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Last week, the legal search firm Major, Lindsey, and Africa released its bi-annual Partner Compensation Survey and the results were pretty shocking. While male partners brought in an average compensation of $949,000, their female counterparts reported earning just $659,000, a difference of 44 percent. That's right, female partners make just over half as much as men do. It's a discrepancy that almost makes 79 cents on the dollar look not so bad. (Almost, but not quite.)
But what about the rest of us, who aren't partners pulling in high six-figure incomes? How much are we worth? Here's some ways you can find out.
A few tech companies are making it easier to find out if you're getting underpaid. Glassdoor, the job search website that has spent years trying to make employment information (including salaries) more transparent, just launched a "Know Your Worth" service yesterday.
The new feature promises to do just what its name says -- tell you how much you should be getting paid. Put in your information and out shoots fair market pay, though the site was a bit buggy when we tested it out. (It just launched, so give it some time.)
Other websites, like Comparably, can give you similar valuations, though their focus is much more on the tech sector than legal.
Another place to turn to find out where you stand is industry reports. While Major, Lindsey, and Africa's compensation survey focuses just on partners, Robert Half Legal's annual salary guide casts a wider net, listing salary ranges for everyone from seasoned BigLaw attorneys to paralegals just starting out. You might need a calculator, but you can use Robert Half's report to find out what the typical salary for your job is based on your firm size, location, and experience.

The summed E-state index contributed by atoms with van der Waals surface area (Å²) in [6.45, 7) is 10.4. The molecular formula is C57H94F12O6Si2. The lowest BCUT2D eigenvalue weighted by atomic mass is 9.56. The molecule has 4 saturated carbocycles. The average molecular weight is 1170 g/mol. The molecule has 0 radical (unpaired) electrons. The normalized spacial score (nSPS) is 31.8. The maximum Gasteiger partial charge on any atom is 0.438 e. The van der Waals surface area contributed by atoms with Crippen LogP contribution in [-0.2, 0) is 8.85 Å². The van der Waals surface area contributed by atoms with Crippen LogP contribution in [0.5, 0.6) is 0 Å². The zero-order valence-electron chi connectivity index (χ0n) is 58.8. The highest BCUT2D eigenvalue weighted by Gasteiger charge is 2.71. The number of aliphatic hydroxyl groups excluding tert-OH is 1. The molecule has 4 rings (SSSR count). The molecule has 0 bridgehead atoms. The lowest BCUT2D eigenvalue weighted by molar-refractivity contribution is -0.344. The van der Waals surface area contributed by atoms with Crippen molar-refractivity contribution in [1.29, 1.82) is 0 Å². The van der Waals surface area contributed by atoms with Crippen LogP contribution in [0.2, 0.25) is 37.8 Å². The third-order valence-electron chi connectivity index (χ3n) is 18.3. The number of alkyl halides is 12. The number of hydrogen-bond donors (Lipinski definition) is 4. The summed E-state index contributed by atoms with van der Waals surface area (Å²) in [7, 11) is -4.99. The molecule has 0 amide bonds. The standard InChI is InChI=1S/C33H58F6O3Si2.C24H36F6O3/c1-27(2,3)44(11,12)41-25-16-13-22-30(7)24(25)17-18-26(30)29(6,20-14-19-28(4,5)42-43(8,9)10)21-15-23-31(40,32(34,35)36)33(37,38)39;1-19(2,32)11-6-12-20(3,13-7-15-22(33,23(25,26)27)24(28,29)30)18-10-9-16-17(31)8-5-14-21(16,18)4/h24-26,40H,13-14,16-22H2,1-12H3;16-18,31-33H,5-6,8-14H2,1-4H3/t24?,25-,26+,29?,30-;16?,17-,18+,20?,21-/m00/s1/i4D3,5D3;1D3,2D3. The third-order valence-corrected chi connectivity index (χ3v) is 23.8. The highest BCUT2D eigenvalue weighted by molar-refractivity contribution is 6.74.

Similarly, Indeed, another job search site, offers information on salary data and job trends (affiliate link). Type your title and location into Indeed's salary search and the website will look through more than 50 million jobs to tell you what the average salary for that position is in your area and how it has changed over time. You can even compare multiple positions and titles.
Finally, openness about compensation can be the key to knowing if you're paid enough. Asking colleagues and coworkers about their compensation may be uncomfortable, but it can be an important tool for understanding your pay -- and knowing when you should be getting paid more.
"People think of talking about salary as kind of taboo, but it's a good thing," said Donna Ballman, an employment lawyer in Fort Lauderdale, Florida, told the Huffington Post in an article about pay transparency. "How else are you gonna find out if something illegal is going on or if you're treated fairly?"
Want more information on jobs and compensation? Download Indeed's free report, "The Talent Driven Economy: Emerging Interests in Today's Job Seeker."
FindLaw has an affiliate relationship with Indeed, earning a small amount of money each time someone uses Indeed's services via FindLaw. FindLaw receives no compensation in exchange for editorial coverage.
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